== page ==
Vehicle Care and Maintenance

Jul 1, 2020 | Motor Vehicle Safety

Person doing vehicle inspection

Vehicle Care and Maintenance

Pre-Trip Inspections for Non-DOT Vehicles

Pre-Trip inspection (PTI) of NON-DOT fleet vehicles is often an overlooked task, that is very important to maintain vehicle and driver safety on the roadway. This is extremely important when members have fleet or pool vehicles that are being shared between departments and drivers. The clerk may use a pool vehicle to run to an offsite meeting. That person is using the vehicle with a false sense of security without performing a PTI. You don’t have to be a mechanic to cover the basics, which is a transferable skill set we should all practice in our personal vehicles at home as well.

Three (3) simple principles should apply: Look, Listen, Feel.

Some simple pre-trip basics which should be looked at prior to driving any entity vehicle include:

  1. Perform a 360 degree walk around for a visual inspection. Look at tires for obvious under inflation. Are there any suspicious puddles underneath? Any broken or cracked lights, windows, windshields, mirrors, etc.? Are the windows clean to aid with vision?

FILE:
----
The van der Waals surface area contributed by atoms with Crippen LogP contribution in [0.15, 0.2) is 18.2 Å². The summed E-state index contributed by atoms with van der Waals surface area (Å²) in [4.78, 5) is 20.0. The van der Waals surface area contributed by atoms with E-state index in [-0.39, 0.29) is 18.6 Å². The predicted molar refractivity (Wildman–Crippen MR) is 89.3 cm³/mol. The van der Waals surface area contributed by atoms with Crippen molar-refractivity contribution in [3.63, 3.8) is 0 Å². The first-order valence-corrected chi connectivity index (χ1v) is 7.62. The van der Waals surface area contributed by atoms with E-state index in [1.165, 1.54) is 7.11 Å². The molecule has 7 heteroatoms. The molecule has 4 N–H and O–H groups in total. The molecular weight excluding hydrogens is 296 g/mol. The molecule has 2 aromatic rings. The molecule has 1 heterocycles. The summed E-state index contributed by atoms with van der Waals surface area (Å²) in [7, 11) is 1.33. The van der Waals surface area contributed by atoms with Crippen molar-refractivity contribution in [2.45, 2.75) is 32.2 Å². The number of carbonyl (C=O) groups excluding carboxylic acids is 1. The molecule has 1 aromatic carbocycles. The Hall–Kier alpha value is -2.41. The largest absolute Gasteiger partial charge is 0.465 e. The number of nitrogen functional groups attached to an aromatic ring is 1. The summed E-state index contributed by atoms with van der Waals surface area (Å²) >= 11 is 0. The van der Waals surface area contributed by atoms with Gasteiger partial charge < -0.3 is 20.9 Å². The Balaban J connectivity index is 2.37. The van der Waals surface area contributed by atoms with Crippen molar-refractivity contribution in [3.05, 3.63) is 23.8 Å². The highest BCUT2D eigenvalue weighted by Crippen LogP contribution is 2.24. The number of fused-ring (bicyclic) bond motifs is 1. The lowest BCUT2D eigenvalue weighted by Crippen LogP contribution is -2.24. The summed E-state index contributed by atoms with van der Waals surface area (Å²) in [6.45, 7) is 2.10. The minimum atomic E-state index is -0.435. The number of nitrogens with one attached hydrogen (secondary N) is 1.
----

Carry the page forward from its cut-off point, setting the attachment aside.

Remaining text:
2. Start the vehicle. Did the engine turn over easily? Let the engine warm and listen for any odd noises.
  3. Adjust the mirrors to fit the driver and check the function of all lights, including turn and brakes lights.
  4. Carefully put the vehicle into reverse and drive within the parking spot and check the brake function. Do the brakes engage easily or does the pedal go to the floor?
  5. Are the windshield wipers in good working order and is there cleaning fluid in the reservoir?
  6. Does the vehicle have an oil change mileage sticker and is the vehicle within safe driving parameters between oil changes?
  7. The oil level should be manually checked at the dipstick with the engine warm, if the person has the ability.
  8. If the vehicle has been sitting idle for more than one week, the tire air pressure should be manually checked with a gauge.

Problems with any of the above should result in the vehicle being taken out of service and reported to your fleet department or third-party mechanic for service.

By Steve Gailbreath, Loss Prevention Consultant

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